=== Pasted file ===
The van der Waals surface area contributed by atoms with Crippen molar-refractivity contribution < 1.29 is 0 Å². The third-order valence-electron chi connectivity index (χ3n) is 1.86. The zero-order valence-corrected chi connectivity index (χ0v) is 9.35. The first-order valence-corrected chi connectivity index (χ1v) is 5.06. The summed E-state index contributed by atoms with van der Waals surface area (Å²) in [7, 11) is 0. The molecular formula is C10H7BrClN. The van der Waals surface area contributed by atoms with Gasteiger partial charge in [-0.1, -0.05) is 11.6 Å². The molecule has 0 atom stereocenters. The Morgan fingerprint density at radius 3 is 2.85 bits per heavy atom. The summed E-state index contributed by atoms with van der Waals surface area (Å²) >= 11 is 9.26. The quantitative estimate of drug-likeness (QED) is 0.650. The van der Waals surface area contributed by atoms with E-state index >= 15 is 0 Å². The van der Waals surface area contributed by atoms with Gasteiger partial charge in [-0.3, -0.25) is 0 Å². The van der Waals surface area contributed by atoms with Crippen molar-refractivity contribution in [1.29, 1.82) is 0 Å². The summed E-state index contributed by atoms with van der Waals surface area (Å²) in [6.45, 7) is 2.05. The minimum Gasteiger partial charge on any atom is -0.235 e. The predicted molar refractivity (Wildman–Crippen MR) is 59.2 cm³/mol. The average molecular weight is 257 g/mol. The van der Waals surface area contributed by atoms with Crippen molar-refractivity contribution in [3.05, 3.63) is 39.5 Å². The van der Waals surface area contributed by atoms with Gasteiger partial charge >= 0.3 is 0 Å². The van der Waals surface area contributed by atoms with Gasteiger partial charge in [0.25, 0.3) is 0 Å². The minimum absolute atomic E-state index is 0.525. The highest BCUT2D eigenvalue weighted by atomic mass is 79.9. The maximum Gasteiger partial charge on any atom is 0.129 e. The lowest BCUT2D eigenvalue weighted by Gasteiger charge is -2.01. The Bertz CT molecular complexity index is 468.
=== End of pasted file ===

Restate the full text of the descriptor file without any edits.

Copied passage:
The van der Waals surface area contributed by atoms with Crippen molar-refractivity contribution < 1.29 is 0 Å². The third-order valence-electron chi connectivity index (χ3n) is 1.86. The zero-order valence-corrected chi connectivity index (χ0v) is 9.35. The first-order valence-corrected chi connectivity index (χ1v) is 5.06. The summed E-state index contributed by atoms with van der Waals surface area (Å²) in [7, 11) is 0. The molecular formula is C10H7BrClN. The van der Waals surface area contributed by atoms with Gasteiger partial charge in [-0.1, -0.05) is 11.6 Å². The molecule has 0 atom stereocenters. The Morgan fingerprint density at radius 3 is 2.85 bits per heavy atom. The summed E-state index contributed by atoms with van der Waals surface area (Å²) >= 11 is 9.26. The quantitative estimate of drug-likeness (QED) is 0.650. The van der Waals surface area contributed by atoms with E-state index >= 15 is 0 Å². The van der Waals surface area contributed by atoms with Gasteiger partial charge in [-0.3, -0.25) is 0 Å². The van der Waals surface area contributed by atoms with Crippen molar-refractivity contribution in [1.29, 1.82) is 0 Å². The summed E-state index contributed by atoms with van der Waals surface area (Å²) in [6.45, 7) is 2.05. The minimum Gasteiger partial charge on any atom is -0.235 e. The predicted molar refractivity (Wildman–Crippen MR) is 59.2 cm³/mol. The average molecular weight is 257 g/mol. The van der Waals surface area contributed by atoms with Crippen molar-refractivity contribution in [3.05, 3.63) is 39.5 Å². The van der Waals surface area contributed by atoms with Gasteiger partial charge >= 0.3 is 0 Å². The van der Waals surface area contributed by atoms with Gasteiger partial charge in [0.25, 0.3) is 0 Å². The minimum absolute atomic E-state index is 0.525. The highest BCUT2D eigenvalue weighted by atomic mass is 79.9. The maximum Gasteiger partial charge on any atom is 0.129 e. The lowest BCUT2D eigenvalue weighted by Gasteiger charge is -2.01. The Bertz CT molecular complexity index is 468.